Bryan Kelly discusses how, after years of struggling with Asperger’s Syndrome, he was finally able to find success.
Matt Rozsa, an editor at The Good Men Project, requested an essay on how I discovered my passion for computers.
My early life was rather difficult. Neither of my parents had any business having children. We, my siblings and I, had all the physical essentials but grew up in a house barren of love. Add the burden of undiagnosed Asperger’s and my early life was one of solitude and loneliness. One of the results was a lot of reading. My father gave me some books about electronics (vacuum tubes at the time) and I found it easy to understand.
At eighteen I was in vocational school, doing very poorly, and could no longer stand it at home. When I visited the Navy recruiter they were skeptical about accepting me and asked me to take an entrance exam. I passed that and was off to boot camp.
Looking back, I showed high promise, but in practice performed below average. I attribute my poor showing to personality problems – mine, that is. Having performed only at the mediocre level I did not get any schools out of boot camp and was shipped to the USS New Jersey BB-62, battleship. I wound up as a Seaman Apprentice Boatswain’s mate. We were the menial workers of the ship.
By luck of the draw I was assigned as a powder handler for the forward 16 inch guns. My battle station was in the turret, seven decks down. Each round of those 16 inch shells was launched by six bags of black power, each one weighing 110 pounds. Sailors in the power magazine would put three bags into a horizontal brass tube with one side cut out. The tube would be rotated sealing it off from the magazine and opening it up to the turret area. I picked up a bag from that tube, carried it over the threshold into the turret, and put it on a vertical hoist. From there, along with six other bags per gun, it went up seven decks and was gently shoved into the chamber of the 16 inch gun.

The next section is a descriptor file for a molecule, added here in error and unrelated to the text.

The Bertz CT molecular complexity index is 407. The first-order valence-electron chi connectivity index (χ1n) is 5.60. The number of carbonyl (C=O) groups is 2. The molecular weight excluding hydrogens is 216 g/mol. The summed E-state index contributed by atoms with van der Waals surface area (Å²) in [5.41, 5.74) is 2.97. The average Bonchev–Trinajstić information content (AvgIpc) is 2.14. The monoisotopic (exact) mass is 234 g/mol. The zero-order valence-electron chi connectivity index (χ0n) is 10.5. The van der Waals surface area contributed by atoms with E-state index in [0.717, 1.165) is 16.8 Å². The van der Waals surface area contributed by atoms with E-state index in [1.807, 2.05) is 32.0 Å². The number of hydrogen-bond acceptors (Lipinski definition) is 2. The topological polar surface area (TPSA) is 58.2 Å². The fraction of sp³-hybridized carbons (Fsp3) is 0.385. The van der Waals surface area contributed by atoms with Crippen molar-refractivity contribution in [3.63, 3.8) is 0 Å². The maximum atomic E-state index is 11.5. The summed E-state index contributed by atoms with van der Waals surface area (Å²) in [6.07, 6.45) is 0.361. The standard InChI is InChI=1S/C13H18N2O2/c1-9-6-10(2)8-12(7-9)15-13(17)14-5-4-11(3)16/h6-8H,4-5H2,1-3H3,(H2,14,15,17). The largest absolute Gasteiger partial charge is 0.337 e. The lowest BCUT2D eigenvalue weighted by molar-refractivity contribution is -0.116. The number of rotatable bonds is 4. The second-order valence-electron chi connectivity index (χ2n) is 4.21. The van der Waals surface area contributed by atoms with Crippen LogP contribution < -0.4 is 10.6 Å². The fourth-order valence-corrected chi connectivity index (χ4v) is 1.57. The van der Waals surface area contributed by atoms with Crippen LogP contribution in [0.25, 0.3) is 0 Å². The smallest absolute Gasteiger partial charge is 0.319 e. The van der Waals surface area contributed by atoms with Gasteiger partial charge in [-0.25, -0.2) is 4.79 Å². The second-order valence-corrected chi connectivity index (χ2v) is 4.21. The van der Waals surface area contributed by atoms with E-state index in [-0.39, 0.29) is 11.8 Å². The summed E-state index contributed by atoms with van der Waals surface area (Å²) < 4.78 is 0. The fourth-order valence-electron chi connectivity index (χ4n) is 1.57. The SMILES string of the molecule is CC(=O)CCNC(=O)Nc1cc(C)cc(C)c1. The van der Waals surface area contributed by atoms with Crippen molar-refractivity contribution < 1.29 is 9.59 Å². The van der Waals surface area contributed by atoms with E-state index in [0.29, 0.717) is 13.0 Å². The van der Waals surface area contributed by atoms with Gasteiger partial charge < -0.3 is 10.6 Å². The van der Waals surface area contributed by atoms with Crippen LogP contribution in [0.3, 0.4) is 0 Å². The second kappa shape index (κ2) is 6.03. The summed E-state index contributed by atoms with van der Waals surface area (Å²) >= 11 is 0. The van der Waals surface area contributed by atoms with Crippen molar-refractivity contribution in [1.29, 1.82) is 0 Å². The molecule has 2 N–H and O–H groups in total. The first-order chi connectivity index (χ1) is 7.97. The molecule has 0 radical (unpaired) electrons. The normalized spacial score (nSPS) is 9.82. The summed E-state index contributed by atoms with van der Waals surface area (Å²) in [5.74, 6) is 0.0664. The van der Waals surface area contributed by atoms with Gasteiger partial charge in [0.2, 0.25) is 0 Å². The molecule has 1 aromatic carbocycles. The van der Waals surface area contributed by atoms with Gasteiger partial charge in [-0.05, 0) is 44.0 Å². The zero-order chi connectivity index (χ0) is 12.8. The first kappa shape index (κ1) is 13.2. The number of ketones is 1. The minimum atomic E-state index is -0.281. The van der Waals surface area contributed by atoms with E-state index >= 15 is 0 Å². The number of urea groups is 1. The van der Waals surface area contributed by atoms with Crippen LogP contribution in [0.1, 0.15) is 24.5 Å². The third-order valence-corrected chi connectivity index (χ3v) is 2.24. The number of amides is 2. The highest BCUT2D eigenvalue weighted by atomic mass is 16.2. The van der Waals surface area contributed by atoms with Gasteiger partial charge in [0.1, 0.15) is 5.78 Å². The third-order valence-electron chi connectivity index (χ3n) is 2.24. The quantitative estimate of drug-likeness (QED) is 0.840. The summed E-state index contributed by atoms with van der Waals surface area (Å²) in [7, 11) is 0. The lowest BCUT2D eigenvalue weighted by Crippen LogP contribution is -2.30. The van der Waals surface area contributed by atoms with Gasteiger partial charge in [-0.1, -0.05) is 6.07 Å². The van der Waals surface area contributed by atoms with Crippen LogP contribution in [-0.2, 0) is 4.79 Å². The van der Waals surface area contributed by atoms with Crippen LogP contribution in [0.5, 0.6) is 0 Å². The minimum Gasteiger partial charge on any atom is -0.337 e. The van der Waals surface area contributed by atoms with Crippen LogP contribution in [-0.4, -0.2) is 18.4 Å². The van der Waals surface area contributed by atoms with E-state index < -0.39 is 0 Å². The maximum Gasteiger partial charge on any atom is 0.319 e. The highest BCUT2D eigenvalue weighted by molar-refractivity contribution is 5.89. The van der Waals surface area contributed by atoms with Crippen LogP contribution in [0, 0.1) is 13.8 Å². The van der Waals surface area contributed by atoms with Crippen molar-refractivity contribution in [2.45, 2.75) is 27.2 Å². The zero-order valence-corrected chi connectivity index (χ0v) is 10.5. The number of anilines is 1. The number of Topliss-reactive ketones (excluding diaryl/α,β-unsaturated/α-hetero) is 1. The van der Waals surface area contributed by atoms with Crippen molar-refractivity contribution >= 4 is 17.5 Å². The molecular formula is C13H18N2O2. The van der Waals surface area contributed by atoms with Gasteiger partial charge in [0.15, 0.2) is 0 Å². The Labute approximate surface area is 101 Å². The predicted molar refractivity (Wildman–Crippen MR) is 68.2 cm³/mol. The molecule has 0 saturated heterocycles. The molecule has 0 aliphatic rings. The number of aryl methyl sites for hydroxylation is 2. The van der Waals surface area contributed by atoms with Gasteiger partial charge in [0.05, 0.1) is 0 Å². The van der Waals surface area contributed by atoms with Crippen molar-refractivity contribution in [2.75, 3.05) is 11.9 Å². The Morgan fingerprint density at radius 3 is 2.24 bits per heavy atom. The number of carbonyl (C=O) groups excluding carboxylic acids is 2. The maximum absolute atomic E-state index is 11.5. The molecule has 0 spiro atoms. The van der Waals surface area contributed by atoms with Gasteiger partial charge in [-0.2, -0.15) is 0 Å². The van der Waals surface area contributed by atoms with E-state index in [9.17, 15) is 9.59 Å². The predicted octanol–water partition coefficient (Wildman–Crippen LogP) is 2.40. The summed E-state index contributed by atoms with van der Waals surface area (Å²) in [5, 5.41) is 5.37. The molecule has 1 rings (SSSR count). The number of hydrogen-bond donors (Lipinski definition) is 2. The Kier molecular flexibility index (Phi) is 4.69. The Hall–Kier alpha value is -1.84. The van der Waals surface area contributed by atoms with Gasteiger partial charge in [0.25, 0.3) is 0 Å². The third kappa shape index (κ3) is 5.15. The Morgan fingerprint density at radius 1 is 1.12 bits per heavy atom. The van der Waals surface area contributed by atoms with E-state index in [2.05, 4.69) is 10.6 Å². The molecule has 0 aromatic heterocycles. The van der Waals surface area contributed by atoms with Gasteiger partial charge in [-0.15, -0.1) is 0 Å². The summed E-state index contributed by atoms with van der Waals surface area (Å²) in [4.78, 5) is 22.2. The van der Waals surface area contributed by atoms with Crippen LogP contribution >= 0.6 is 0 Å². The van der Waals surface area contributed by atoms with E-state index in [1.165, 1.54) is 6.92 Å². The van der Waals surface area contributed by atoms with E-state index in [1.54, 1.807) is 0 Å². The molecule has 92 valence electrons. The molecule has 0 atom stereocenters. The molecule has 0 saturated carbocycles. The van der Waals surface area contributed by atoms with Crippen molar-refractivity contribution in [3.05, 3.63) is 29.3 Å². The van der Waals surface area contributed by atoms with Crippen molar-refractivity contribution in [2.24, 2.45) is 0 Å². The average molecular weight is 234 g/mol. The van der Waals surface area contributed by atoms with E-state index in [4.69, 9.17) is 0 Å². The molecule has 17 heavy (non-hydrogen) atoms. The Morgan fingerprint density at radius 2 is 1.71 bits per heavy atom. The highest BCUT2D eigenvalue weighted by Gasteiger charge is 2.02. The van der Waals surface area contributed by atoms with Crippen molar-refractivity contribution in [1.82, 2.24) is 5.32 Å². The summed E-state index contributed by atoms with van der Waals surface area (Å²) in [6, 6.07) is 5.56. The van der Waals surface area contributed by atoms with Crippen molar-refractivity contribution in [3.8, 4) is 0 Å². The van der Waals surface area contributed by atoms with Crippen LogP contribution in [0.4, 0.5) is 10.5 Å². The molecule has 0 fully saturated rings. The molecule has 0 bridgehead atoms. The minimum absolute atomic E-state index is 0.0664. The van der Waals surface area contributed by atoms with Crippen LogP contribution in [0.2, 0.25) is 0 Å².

I am over six foot tall and the rounds, bullets, we shot were as tall as I and weighed 2,700 pounds. The length of the barrel was 66 feet and in that length the burning black power would accelerate the round to 2,500 feet per second. Almost one and a half tons of steel accelerated from zero to Mach 2.2 in 66 feet. That is a bunch of energy and a whole lot of fire in a tiny place. With three guns in a turret, six bags per gun at 110 pounds per bag, there was 1,980 pounds of black power in there with us. If something happened down in that turret and tiny spark found its way to the powder, maybe static from your clothes, there would no time to talk about who did what wrong, much less correct for it.
So I started asking questions about the procedures. Making this short, the ensign watching our training, I didn’t even know he was there, was impressed and help me get into Fire Control where I could be more of an asset than as a simple laborer. Fire Control really means controlling the firing of the guns. I never knew his name, but his appreciation for my questions made a change in my life that remains present today. I may have gotten here regardless, but he made a difference in my life. I wish I could tell him.
Making this short again, I did well in schools and wound up in training for submarines. I was the head of the class for the A school and had my choice of C schools. “A” school was fundamental electronics. “C” school was training on specific equipment. I selected the group called NavAids, Navigation Aids, because it had a mix of electronics and computers. The NavAids group operated stuff that determined the location of the submarine.
I excelled in the schools. Then on board ship I floundered. Because of my personality I did not do well and was close to being an outright liability to the group. I did get to be a qualified planes-man and was one of the guys that drove the boat. With the wheel in my hands, power control to the engine room at my fingertips, and driving along a couple of hundred feet below the surface of the ocean. That was pretty cool.
Looking back, I now understand my greatest problem. The people around me would not forgive my mistakes. Yes, I behaved badly, but through my distorted perception of depression and Asperger’s, I thought I was behaving as I should. I was wrong. But I had no one on my side and no one that could see the situation.